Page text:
While the majority of the entered racers are Outside competitors, the race will still feature some local flare. The peninsula entrants include 44-year-old Eric Thomason, 39-year-old Heather Moon and 51-year-old Jeff McDonald, all from Kenai, as well as 48-year-old Katie Ostrom of Homer.

Thomason said he has partnered with Moon and McDonald in preparation for the big race, which he entered as a next step in his progression towards his fitness goals. As Saturday approaches, he said the reason why he entered is still a bit unclear.

“I keep asking myself that question,” he said with a laugh.

More than a decade ago, Thomason became involved with the local running community in Alaska and ran three marathons, while completing “probably a dozen half-marathons.”

But when a commercial fishing job with Snug Harbor Seafoods beckoned him to the peninsula in 2011, his training came to a stop, leading to weight gain. A six-year break ensued in which Thomason’s excuses not to run became routine due to his career.

Finally, Thomason decided to make some lifestyle changes and picked up where he left off. The Kenai resident began running again and in fall of 2016, ran the Kenai River Marathon, his fourth lifetime marathon.

Since his reentrance to the running world, Thomason’s goals have taken off. He signed up to be on the waiting list for the Alaskaman last September, which was announced in November.

“I just kind of got bored with running marathons and wanted to do a triathlon, maybe an Ironman,” he said. “This Alaskaman came up, and I said there we go, here’s a triathlon in my backyard.”

Thomason said his training logs, which resemble those of McDonald, included a 3 a.m. wakeup call, 90 to 120 minutes on the bike, and a secondary daily workout that includes a swim or run. Thomason said he averages 20 hours a week training, including 250 miles of biking and 30 miles of running, along with 7,000 to 10,000 yards of swimming.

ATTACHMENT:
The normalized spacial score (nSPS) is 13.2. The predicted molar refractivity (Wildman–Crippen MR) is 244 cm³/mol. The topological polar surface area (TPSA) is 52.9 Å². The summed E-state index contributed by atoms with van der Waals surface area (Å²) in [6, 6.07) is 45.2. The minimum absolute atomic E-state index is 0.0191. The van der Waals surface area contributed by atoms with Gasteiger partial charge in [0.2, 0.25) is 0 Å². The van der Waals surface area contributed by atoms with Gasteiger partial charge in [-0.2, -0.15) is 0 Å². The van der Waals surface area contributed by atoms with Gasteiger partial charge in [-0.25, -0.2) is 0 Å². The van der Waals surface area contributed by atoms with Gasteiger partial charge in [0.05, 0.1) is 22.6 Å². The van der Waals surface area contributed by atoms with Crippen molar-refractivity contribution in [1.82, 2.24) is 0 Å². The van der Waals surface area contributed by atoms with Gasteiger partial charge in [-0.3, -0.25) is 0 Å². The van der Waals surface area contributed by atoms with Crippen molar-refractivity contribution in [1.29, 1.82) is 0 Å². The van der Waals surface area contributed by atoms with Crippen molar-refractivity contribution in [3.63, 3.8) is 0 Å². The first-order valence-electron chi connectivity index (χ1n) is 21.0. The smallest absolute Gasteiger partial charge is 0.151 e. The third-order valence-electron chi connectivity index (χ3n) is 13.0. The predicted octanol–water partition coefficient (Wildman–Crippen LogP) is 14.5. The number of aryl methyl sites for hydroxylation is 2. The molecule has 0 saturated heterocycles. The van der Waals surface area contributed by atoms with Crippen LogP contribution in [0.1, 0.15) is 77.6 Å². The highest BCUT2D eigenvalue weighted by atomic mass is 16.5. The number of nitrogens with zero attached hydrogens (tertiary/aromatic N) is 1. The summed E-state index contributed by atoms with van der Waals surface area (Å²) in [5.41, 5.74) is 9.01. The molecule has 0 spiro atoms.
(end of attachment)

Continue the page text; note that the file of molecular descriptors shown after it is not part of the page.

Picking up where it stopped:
The race begins in waters that are expected to be 55 degrees Fahrenheit or less, where extremities could go numb, and probably will. On the Alaskaman website, a description of the race explains that “once your body acclimates, there will be some numbness in your hands and face, making it much more tolerable.”

“I’m not worried about the cold,” Thomason said. “I’ve swam at 42 degrees.

“It’s gonna be a jacuzzi when I get in it.”

Once racers reach land at the waterfront in Seward, it is on to the bicycle portion.

“I’m going to eat as much as I can on the bike,” Thomason said. “It’ll be Goo (energy gel) and Clif bars.”

The bike portion runs from Seward to Bird Point, located about halfway between Girdwood and Anchorage along Turnagain Arm. Once racers dismount their bikes, they will run from Bird Point to Girdwood, where the route takes them on the local nordic ski trails at the base of the Alyeska Ski Resort.

The first 20 miles of the run gains 1,250 feet, but the final seven miles takes racers on a grueling climb up the Alyeska Resort bowl, traverses the side of the bowl and whips back down the steep runs, where they then turn back up to ascend the famed North Face en route to the finish line at the top of the Tram line.

In all, the full course stretches out for 141.6 miles with over 10,000 feet of elevation gain.

Thomason said he will have his wife, Michelle, helping him with support at various checkpoints along the way, and will then join him for the final 12.5 miles of the run.

“I just want to finish,” Thomason said. “I’m hoping to do it within 16 hours, and I think I’ll do better than that, but I want to just finish.”

Palaian echoed Thomason in saying that as wild as the race sounds, it’s all in the eye of the beholder.

“It’s only crazy to people that don’t dream that they can do it,” Palaian said.